Every Wednesday, between 9 a.m. and 4 p.m., the Kensington Community Food Co-op parking lot turns into a COVID-19 testing lab. The Vybe Urgent Care mobile lab tests anyone who signs up in advance. They started the weekly tests in October as a way to keep employees and the community safe.
“We’re trying to be able to offer testing to as many people as possible,” said Mike Richards, the co-op’s general manager, who also has a strict mask mandate within the store for employees and customers. The last few weeks, Vybe administered more than 60 tests each day. “The way people can stay safe is by wearing a mask and getting tested to be sure you’re not asymptomatic and spreading anything to family members, friends or co-workers.”
The PCR screening tests are sent to a lab with results coming back in two to five days, which can be problematic. In general, turnaround time on results differs by testing provider, lab, and the workload that each has. In September, it was common to get results within one day, but the Thanksgiving rush led to delays. The fee is covered by the person’s insurance. If they lack insurance, the government covers the cost through the CARES Act.
Employee safety is the top priority for businesses dealing with ever-changing restrictions throughout the pandemic. After Thanksgiving, the overall weekly hospitalization rates reached their highest point since the beginning of the pandemic, according to the Centers for Disease Control and Prevention. The staggering rates led Pennsylvania to shut down indoor dining, suspend closed all casinos, gyms, and other entertainment venues, and lower retail occupancy limits, through Jan. 4, while Jan. 15 is the reopening date for restaurants and indoor gatherings in Philadelphia.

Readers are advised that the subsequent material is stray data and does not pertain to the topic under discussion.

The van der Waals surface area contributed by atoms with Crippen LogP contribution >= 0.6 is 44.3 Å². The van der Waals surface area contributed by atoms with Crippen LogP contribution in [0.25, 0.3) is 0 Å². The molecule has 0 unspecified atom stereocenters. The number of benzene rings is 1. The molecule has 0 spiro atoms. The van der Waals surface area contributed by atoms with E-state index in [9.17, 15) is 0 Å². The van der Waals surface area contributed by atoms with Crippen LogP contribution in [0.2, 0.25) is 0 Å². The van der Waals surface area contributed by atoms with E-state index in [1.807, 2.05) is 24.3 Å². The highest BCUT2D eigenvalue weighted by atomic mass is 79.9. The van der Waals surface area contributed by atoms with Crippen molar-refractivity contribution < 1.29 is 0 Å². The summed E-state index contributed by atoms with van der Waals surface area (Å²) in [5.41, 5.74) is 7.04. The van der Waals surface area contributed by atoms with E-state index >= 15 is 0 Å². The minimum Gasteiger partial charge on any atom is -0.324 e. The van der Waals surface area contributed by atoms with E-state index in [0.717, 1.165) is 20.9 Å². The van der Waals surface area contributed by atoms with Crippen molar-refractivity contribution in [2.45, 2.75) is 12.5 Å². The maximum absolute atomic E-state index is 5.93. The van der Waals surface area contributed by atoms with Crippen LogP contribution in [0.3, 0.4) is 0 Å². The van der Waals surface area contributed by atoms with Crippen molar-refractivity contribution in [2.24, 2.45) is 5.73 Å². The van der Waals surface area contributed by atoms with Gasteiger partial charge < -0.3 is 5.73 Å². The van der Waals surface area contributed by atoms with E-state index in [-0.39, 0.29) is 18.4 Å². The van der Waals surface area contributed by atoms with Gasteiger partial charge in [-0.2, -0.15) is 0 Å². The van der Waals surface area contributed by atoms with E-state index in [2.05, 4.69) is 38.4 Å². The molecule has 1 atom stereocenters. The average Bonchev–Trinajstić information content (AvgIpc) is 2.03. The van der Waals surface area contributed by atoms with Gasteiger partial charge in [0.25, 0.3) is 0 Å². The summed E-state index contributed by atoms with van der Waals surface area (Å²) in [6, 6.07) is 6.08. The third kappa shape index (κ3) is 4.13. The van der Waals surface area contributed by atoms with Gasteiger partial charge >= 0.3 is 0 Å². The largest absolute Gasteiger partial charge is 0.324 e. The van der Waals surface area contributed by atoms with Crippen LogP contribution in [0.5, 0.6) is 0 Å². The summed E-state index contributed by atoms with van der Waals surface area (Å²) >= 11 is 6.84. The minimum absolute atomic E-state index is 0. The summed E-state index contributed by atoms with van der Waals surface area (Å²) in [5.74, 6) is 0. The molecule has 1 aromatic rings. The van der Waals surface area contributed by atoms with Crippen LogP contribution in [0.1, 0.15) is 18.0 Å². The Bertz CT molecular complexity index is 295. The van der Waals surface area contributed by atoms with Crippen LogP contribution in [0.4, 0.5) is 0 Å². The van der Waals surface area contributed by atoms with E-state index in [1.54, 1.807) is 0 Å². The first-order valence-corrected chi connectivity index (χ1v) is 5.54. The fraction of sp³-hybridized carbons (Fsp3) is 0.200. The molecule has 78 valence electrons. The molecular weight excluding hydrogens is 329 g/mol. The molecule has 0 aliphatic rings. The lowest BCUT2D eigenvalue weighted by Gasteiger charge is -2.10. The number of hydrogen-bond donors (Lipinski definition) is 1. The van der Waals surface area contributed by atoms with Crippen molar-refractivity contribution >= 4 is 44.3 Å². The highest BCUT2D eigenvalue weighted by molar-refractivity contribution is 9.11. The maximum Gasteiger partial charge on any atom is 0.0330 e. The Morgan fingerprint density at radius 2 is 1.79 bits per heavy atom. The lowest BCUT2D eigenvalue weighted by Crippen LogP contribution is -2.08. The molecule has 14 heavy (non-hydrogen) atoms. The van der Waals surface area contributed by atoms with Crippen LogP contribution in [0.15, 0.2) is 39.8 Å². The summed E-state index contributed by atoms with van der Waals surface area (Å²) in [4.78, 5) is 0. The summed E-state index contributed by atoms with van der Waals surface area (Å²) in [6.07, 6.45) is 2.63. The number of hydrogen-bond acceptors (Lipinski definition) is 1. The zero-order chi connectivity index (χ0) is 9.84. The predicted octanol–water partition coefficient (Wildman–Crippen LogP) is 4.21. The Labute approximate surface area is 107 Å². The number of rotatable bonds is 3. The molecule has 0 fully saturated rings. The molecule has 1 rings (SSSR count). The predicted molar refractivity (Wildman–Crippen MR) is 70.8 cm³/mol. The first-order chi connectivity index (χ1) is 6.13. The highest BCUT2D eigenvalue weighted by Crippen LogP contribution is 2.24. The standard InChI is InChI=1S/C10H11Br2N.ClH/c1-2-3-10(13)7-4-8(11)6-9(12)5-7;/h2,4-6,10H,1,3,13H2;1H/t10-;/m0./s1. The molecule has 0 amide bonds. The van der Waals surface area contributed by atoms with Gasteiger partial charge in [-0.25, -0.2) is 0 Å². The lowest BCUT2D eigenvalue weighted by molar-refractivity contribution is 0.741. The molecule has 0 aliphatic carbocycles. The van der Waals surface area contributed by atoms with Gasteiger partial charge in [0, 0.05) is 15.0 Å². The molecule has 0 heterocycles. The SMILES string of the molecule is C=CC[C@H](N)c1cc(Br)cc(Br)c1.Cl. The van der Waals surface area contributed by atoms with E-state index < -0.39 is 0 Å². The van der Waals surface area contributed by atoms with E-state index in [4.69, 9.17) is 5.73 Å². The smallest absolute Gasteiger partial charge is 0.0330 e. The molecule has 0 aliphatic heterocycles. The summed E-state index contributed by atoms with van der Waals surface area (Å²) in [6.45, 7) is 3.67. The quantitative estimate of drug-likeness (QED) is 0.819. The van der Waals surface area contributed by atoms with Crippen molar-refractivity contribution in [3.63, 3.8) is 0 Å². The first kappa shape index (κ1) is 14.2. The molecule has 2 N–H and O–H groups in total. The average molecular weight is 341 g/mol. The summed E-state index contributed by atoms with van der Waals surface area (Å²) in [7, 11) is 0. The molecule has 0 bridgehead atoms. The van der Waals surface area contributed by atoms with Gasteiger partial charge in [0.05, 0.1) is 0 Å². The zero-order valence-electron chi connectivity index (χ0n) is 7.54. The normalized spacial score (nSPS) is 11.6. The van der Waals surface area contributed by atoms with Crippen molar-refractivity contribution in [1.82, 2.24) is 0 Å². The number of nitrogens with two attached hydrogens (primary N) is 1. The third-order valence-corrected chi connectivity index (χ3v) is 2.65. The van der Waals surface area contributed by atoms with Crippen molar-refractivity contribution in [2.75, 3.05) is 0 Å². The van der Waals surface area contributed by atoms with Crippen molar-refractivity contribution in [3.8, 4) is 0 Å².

Gov. Tom Wolf also transferred $145 million to be turned into grants for commonwealth businesses, including restaurants and bars, hurt by the pandemic.
Professional service employees are encouraged to work from home, but for many businesses, that’s not possible. For those that rely on in-person interactions, including restaurants, retailers and service providers, safety measures add costs at a time when business and profits are elusive.
“We have talked to restaurants who have invested heavily on PPE, special cleaning, partitions, air purification systems and training for staff and employees,” said Jennifer Rodriguez, president and CEO of the Greater Philadelphia Hispanic Chamber of Commerce, which has about 600 members. They are just trying to cover costs, she said, tempering their expectations of making a profit.
“The vast majority of businesses in the Latino community are microbusinesses, which tend to be family owned businesses,” she said. “Having such limited staffing and often being a family business, it’s critical for them that everybody’s healthy.”
Area colleges and universities, hoping to maintain an on campus presence, have also instituted protocols to keep students, staff and faculty safe. When Moore College of Art and Design students return to class in February, they will follow the same protocols they used during the fall semester, which proved successful.